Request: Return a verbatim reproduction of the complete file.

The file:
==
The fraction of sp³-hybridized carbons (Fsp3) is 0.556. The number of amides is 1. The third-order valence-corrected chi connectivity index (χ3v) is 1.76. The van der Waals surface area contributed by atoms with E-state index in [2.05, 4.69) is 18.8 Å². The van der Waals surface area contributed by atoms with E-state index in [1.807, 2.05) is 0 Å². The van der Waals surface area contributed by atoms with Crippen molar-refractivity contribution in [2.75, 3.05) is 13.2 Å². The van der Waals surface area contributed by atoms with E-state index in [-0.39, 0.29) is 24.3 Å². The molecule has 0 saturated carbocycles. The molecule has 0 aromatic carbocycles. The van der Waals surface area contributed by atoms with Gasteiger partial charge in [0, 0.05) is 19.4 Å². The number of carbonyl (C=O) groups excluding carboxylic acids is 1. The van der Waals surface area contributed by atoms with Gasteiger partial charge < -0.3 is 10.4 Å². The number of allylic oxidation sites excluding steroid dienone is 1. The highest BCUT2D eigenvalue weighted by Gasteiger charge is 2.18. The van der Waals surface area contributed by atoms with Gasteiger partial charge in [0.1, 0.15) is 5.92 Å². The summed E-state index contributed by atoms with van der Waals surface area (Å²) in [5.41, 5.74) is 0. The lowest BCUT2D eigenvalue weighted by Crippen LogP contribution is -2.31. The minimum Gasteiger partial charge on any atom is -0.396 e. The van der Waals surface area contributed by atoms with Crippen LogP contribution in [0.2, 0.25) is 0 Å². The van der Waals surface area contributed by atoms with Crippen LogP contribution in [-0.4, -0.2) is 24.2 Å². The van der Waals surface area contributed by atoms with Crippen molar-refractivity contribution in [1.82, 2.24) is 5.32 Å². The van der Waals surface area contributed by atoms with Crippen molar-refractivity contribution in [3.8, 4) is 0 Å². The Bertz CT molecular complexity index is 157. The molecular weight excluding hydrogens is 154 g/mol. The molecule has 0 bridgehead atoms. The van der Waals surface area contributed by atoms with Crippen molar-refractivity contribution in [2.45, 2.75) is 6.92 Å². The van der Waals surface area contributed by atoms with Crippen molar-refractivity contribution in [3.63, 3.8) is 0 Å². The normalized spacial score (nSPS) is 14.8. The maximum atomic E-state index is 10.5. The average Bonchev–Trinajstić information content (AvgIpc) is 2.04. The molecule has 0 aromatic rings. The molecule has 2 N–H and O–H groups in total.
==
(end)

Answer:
The fraction of sp³-hybridized carbons (Fsp3) is 0.556. The number of amides is 1. The third-order valence-corrected chi connectivity index (χ3v) is 1.76. The van der Waals surface area contributed by atoms with E-state index in [2.05, 4.69) is 18.8 Å². The van der Waals surface area contributed by atoms with E-state index in [1.807, 2.05) is 0 Å². The van der Waals surface area contributed by atoms with Crippen molar-refractivity contribution in [2.75, 3.05) is 13.2 Å². The van der Waals surface area contributed by atoms with E-state index in [-0.39, 0.29) is 24.3 Å². The molecule has 0 saturated carbocycles. The molecule has 0 aromatic carbocycles. The van der Waals surface area contributed by atoms with Gasteiger partial charge in [0, 0.05) is 19.4 Å². The number of carbonyl (C=O) groups excluding carboxylic acids is 1. The van der Waals surface area contributed by atoms with Gasteiger partial charge < -0.3 is 10.4 Å². The number of allylic oxidation sites excluding steroid dienone is 1. The highest BCUT2D eigenvalue weighted by Gasteiger charge is 2.18. The van der Waals surface area contributed by atoms with Gasteiger partial charge in [0.1, 0.15) is 5.92 Å². The summed E-state index contributed by atoms with van der Waals surface area (Å²) in [5.41, 5.74) is 0. The lowest BCUT2D eigenvalue weighted by Crippen LogP contribution is -2.31. The minimum Gasteiger partial charge on any atom is -0.396 e. The van der Waals surface area contributed by atoms with Crippen LogP contribution in [0.2, 0.25) is 0 Å². The van der Waals surface area contributed by atoms with Crippen LogP contribution in [-0.4, -0.2) is 24.2 Å². The van der Waals surface area contributed by atoms with Crippen molar-refractivity contribution in [1.82, 2.24) is 5.32 Å². The van der Waals surface area contributed by atoms with Crippen molar-refractivity contribution in [3.8, 4) is 0 Å². The Bertz CT molecular complexity index is 157. The molecular weight excluding hydrogens is 154 g/mol. The molecule has 0 bridgehead atoms. The van der Waals surface area contributed by atoms with Crippen molar-refractivity contribution in [2.45, 2.75) is 6.92 Å². The van der Waals surface area contributed by atoms with Crippen molar-refractivity contribution in [3.63, 3.8) is 0 Å². The normalized spacial score (nSPS) is 14.8. The maximum atomic E-state index is 10.5. The average Bonchev–Trinajstić information content (AvgIpc) is 2.04. The molecule has 0 aromatic rings. The molecule has 2 N–H and O–H groups in total.